Lessons from America
New Horizons in Law and Economics series
Edited by Jürgen G. Backhaus, Alberto Cassone and Giovanni B. Ramello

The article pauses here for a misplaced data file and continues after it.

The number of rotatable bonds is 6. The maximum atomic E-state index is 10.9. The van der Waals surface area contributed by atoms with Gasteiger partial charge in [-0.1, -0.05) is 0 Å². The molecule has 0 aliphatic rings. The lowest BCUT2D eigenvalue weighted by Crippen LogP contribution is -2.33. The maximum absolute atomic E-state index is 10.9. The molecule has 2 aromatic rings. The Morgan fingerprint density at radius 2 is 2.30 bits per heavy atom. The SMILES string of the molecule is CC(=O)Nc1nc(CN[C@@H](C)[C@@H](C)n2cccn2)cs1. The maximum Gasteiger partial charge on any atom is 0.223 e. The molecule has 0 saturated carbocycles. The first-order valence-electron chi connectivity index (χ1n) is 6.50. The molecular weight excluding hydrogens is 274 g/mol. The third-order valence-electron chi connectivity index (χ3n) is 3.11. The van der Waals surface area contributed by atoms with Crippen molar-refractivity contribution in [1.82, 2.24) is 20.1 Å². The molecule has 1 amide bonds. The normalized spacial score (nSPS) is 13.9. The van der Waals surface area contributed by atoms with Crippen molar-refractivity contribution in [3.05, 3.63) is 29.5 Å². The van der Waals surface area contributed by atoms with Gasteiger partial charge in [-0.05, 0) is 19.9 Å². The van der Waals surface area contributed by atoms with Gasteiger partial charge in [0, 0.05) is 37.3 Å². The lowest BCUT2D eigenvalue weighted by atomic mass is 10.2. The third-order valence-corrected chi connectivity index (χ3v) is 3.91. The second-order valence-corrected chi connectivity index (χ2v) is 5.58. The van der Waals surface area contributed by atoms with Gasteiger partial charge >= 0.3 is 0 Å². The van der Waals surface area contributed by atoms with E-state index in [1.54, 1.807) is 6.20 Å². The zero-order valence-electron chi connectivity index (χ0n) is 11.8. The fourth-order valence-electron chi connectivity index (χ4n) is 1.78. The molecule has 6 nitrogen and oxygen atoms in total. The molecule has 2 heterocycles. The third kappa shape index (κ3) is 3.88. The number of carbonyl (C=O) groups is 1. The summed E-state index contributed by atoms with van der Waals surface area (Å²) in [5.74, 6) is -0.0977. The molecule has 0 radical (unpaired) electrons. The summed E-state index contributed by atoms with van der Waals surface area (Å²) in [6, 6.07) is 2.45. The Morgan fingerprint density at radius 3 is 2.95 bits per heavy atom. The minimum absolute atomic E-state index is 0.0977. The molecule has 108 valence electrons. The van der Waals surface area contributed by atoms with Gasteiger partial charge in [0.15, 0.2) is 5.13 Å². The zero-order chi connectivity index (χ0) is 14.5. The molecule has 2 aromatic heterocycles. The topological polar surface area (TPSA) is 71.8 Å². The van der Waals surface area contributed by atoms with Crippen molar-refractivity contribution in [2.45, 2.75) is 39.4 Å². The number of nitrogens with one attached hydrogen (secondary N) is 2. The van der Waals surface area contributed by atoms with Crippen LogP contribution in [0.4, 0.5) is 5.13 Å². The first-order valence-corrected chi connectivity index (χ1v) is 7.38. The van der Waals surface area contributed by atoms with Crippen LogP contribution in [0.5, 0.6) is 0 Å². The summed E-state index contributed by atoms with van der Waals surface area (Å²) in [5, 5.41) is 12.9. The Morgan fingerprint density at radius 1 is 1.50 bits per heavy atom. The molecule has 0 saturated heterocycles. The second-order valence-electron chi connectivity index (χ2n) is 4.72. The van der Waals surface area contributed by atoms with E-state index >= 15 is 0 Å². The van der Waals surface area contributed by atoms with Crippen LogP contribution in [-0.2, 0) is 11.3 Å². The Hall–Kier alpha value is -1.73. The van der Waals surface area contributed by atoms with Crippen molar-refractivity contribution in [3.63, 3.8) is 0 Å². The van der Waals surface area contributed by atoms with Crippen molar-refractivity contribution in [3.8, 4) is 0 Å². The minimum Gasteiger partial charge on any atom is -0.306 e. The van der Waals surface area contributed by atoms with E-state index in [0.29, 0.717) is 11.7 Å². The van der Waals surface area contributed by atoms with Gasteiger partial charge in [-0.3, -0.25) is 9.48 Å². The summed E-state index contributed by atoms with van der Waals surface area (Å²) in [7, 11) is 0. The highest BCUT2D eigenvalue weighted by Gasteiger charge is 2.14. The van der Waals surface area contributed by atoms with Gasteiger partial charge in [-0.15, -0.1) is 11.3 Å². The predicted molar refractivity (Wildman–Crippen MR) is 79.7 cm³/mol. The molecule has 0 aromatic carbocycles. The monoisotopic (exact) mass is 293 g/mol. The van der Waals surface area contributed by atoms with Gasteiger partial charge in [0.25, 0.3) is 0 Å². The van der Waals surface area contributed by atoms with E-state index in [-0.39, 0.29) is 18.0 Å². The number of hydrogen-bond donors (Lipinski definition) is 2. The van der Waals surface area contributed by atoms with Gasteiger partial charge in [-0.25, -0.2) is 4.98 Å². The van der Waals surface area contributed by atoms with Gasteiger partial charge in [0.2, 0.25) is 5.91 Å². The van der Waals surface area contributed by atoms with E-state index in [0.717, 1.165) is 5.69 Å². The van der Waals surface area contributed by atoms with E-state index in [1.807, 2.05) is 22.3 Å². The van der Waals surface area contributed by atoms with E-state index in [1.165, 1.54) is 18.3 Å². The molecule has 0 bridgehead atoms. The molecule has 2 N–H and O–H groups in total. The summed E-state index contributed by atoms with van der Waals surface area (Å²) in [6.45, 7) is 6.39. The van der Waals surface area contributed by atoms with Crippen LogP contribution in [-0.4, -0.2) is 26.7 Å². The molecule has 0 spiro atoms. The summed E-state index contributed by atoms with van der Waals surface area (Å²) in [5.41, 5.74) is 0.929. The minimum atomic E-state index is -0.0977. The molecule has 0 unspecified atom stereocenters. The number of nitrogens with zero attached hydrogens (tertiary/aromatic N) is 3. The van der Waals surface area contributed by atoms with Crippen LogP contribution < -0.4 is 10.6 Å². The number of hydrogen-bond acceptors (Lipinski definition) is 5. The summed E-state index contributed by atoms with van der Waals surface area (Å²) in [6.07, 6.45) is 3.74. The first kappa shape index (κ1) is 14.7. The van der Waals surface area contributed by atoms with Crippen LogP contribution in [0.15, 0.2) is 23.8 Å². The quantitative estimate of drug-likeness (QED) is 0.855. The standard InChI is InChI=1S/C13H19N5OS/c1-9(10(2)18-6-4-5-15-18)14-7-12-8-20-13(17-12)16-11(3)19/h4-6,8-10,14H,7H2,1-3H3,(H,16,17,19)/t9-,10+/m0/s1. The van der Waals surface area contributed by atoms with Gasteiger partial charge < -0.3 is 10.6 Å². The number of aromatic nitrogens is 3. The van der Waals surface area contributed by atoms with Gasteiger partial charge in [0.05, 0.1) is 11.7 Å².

Francesco Parisi and Marta Silvia Cenini 1. INTRODUCTION Punitive damages (or exemplary damages, as they are called in the United Kingdom) are damages that are awarded in excess of the plaintiff’s actual harm when compensatory damages are insufficient to deter and redress wrongdoing. The law and economics literature (Polinsky and Shavell 1998; Shavell 2004) usually suggests that punitive damages1 should be awarded when a tortfeasor has a significant chance of escaping liability for the harm caused. The economic function of punitive damages is that of deterring undetectable torts and tortfeasors that strategically rely on imperfect enforcement. These conditions are often found when litigation costs are very high or when it is difficult for victims to identify who injured them. Punitive damages should offset the deterrence-diluting effect of the chance of escape from liability. Given this function, punitive damages should be determined by multiplying the harm caused by the reciprocal of the probability of being found liable. Mathematically, let’s consider the case of a unilateral accident and define the level of precaution undertaken by the prospective tortfeasor as x, which imposes a linear unitary cost w. As usual, p is the probability of creating an accident of gravity A. The probability of an accident is a function of x, with p' < 0 and p' > 0. The tortfeasor’s liability when the accident actually occurs is L. Given any potential accident situation i, the social objective is to minimize the social cost function, given by the sum of precaution costs and expected accident...
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